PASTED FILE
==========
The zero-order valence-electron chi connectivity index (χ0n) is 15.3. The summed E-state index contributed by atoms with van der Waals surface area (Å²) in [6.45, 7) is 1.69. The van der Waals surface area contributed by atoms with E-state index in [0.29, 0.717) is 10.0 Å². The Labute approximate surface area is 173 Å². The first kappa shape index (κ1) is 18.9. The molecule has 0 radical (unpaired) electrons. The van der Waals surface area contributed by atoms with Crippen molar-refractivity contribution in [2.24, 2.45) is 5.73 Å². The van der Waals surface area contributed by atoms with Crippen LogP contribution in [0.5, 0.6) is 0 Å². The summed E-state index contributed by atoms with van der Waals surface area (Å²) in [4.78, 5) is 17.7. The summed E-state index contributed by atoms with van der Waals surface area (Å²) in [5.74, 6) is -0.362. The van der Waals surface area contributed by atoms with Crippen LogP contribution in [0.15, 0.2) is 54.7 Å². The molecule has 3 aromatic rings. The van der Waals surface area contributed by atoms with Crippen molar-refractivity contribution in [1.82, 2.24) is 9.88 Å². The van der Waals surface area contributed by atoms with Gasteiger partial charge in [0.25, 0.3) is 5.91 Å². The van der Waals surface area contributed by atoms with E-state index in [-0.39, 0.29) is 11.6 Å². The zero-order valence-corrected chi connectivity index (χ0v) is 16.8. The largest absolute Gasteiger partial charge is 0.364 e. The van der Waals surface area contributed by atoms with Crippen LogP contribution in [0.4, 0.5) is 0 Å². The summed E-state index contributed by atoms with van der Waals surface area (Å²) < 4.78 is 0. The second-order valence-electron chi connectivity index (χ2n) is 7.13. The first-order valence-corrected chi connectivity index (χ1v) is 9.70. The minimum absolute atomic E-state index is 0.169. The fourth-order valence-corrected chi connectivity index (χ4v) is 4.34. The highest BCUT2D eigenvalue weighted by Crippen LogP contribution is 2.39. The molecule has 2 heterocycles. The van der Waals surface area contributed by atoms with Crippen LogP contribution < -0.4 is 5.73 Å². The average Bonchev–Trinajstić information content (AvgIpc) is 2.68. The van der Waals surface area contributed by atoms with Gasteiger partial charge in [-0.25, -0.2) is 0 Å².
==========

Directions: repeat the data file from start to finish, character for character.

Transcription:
The zero-order valence-electron chi connectivity index (χ0n) is 15.3. The summed E-state index contributed by atoms with van der Waals surface area (Å²) in [6.45, 7) is 1.69. The van der Waals surface area contributed by atoms with E-state index in [0.29, 0.717) is 10.0 Å². The Labute approximate surface area is 173 Å². The first kappa shape index (κ1) is 18.9. The molecule has 0 radical (unpaired) electrons. The van der Waals surface area contributed by atoms with Crippen molar-refractivity contribution in [2.24, 2.45) is 5.73 Å². The van der Waals surface area contributed by atoms with Crippen LogP contribution in [0.5, 0.6) is 0 Å². The summed E-state index contributed by atoms with van der Waals surface area (Å²) in [4.78, 5) is 17.7. The summed E-state index contributed by atoms with van der Waals surface area (Å²) in [5.74, 6) is -0.362. The van der Waals surface area contributed by atoms with Crippen LogP contribution in [0.15, 0.2) is 54.7 Å². The molecule has 3 aromatic rings. The van der Waals surface area contributed by atoms with Crippen molar-refractivity contribution in [1.82, 2.24) is 9.88 Å². The van der Waals surface area contributed by atoms with Gasteiger partial charge in [0.25, 0.3) is 5.91 Å². The van der Waals surface area contributed by atoms with E-state index in [-0.39, 0.29) is 11.6 Å². The zero-order valence-corrected chi connectivity index (χ0v) is 16.8. The largest absolute Gasteiger partial charge is 0.364 e. The van der Waals surface area contributed by atoms with Crippen LogP contribution in [0.4, 0.5) is 0 Å². The summed E-state index contributed by atoms with van der Waals surface area (Å²) < 4.78 is 0. The second-order valence-electron chi connectivity index (χ2n) is 7.13. The first-order valence-corrected chi connectivity index (χ1v) is 9.70. The minimum absolute atomic E-state index is 0.169. The fourth-order valence-corrected chi connectivity index (χ4v) is 4.34. The highest BCUT2D eigenvalue weighted by Crippen LogP contribution is 2.39. The molecule has 2 heterocycles. The van der Waals surface area contributed by atoms with Crippen LogP contribution < -0.4 is 5.73 Å². The average Bonchev–Trinajstić information content (AvgIpc) is 2.68. The van der Waals surface area contributed by atoms with Gasteiger partial charge in [-0.25, -0.2) is 0 Å².